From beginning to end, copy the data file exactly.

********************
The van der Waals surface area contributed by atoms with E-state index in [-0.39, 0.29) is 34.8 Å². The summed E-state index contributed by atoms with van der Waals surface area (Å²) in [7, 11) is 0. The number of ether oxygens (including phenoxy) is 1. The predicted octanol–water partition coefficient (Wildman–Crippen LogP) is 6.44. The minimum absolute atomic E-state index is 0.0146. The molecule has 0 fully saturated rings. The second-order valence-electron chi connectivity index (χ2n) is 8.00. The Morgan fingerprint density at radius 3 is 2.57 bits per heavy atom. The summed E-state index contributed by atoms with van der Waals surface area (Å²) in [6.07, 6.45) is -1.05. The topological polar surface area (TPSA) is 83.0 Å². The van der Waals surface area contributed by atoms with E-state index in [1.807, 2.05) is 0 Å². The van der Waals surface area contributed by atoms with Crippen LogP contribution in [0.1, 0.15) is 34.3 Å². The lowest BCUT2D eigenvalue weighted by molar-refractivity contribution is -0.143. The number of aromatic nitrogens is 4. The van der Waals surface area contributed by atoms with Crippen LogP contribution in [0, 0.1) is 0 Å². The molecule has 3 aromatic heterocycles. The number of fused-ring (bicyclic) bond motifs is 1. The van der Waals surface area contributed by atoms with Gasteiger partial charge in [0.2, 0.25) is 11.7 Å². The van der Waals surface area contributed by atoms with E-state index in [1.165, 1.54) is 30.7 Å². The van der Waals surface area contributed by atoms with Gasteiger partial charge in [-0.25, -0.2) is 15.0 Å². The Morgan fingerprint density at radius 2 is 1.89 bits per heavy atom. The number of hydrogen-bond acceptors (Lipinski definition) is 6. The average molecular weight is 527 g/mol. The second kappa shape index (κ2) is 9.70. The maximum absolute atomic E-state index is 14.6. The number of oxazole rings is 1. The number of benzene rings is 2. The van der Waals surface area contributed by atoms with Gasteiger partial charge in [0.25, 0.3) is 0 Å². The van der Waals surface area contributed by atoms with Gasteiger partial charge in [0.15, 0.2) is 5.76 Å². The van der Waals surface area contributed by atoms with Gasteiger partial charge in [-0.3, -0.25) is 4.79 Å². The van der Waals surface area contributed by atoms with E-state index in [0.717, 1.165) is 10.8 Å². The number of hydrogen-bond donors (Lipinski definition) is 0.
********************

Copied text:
The van der Waals surface area contributed by atoms with E-state index in [-0.39, 0.29) is 34.8 Å². The summed E-state index contributed by atoms with van der Waals surface area (Å²) in [7, 11) is 0. The number of ether oxygens (including phenoxy) is 1. The predicted octanol–water partition coefficient (Wildman–Crippen LogP) is 6.44. The minimum absolute atomic E-state index is 0.0146. The molecule has 0 fully saturated rings. The second-order valence-electron chi connectivity index (χ2n) is 8.00. The Morgan fingerprint density at radius 3 is 2.57 bits per heavy atom. The summed E-state index contributed by atoms with van der Waals surface area (Å²) in [6.07, 6.45) is -1.05. The topological polar surface area (TPSA) is 83.0 Å². The van der Waals surface area contributed by atoms with E-state index in [1.807, 2.05) is 0 Å². The van der Waals surface area contributed by atoms with Crippen LogP contribution in [0.1, 0.15) is 34.3 Å². The lowest BCUT2D eigenvalue weighted by molar-refractivity contribution is -0.143. The number of aromatic nitrogens is 4. The van der Waals surface area contributed by atoms with Crippen LogP contribution in [0, 0.1) is 0 Å². The molecule has 3 aromatic heterocycles. The number of fused-ring (bicyclic) bond motifs is 1. The van der Waals surface area contributed by atoms with Gasteiger partial charge in [0.2, 0.25) is 11.7 Å². The van der Waals surface area contributed by atoms with E-state index in [1.165, 1.54) is 30.7 Å². The van der Waals surface area contributed by atoms with Gasteiger partial charge in [-0.25, -0.2) is 15.0 Å². The Morgan fingerprint density at radius 2 is 1.89 bits per heavy atom. The number of hydrogen-bond acceptors (Lipinski definition) is 6. The average molecular weight is 527 g/mol. The second kappa shape index (κ2) is 9.70. The maximum absolute atomic E-state index is 14.6. The number of oxazole rings is 1. The number of benzene rings is 2. The van der Waals surface area contributed by atoms with Gasteiger partial charge in [0.25, 0.3) is 0 Å². The van der Waals surface area contributed by atoms with Gasteiger partial charge in [0.15, 0.2) is 5.76 Å². The van der Waals surface area contributed by atoms with Gasteiger partial charge in [-0.3, -0.25) is 4.79 Å². The van der Waals surface area contributed by atoms with E-state index in [0.717, 1.165) is 10.8 Å². The number of hydrogen-bond donors (Lipinski definition) is 0.